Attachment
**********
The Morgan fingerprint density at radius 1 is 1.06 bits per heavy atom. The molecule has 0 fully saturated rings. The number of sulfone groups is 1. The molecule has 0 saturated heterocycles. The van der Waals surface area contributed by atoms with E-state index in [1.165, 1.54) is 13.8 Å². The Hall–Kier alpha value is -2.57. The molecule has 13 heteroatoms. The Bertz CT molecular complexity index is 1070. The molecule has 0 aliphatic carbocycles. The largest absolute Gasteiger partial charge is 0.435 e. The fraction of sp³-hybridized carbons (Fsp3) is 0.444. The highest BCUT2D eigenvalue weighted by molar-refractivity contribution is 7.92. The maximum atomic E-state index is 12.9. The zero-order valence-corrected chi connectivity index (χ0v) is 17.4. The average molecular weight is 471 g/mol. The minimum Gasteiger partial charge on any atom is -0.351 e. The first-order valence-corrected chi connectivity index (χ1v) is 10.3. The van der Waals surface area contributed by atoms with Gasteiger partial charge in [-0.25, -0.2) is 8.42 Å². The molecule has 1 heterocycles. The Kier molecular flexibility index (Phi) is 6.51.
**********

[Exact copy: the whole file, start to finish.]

The Morgan fingerprint density at radius 1 is 1.06 bits per heavy atom. The molecule has 0 fully saturated rings. The number of sulfone groups is 1. The molecule has 0 saturated heterocycles. The van der Waals surface area contributed by atoms with E-state index in [1.165, 1.54) is 13.8 Å². The Hall–Kier alpha value is -2.57. The molecule has 13 heteroatoms. The Bertz CT molecular complexity index is 1070. The molecule has 0 aliphatic carbocycles. The largest absolute Gasteiger partial charge is 0.435 e. The fraction of sp³-hybridized carbons (Fsp3) is 0.444. The highest BCUT2D eigenvalue weighted by molar-refractivity contribution is 7.92. The maximum atomic E-state index is 12.9. The zero-order valence-corrected chi connectivity index (χ0v) is 17.4. The average molecular weight is 471 g/mol. The minimum Gasteiger partial charge on any atom is -0.351 e. The first-order valence-corrected chi connectivity index (χ1v) is 10.3. The van der Waals surface area contributed by atoms with Gasteiger partial charge in [-0.25, -0.2) is 8.42 Å². The molecule has 1 heterocycles. The Kier molecular flexibility index (Phi) is 6.51.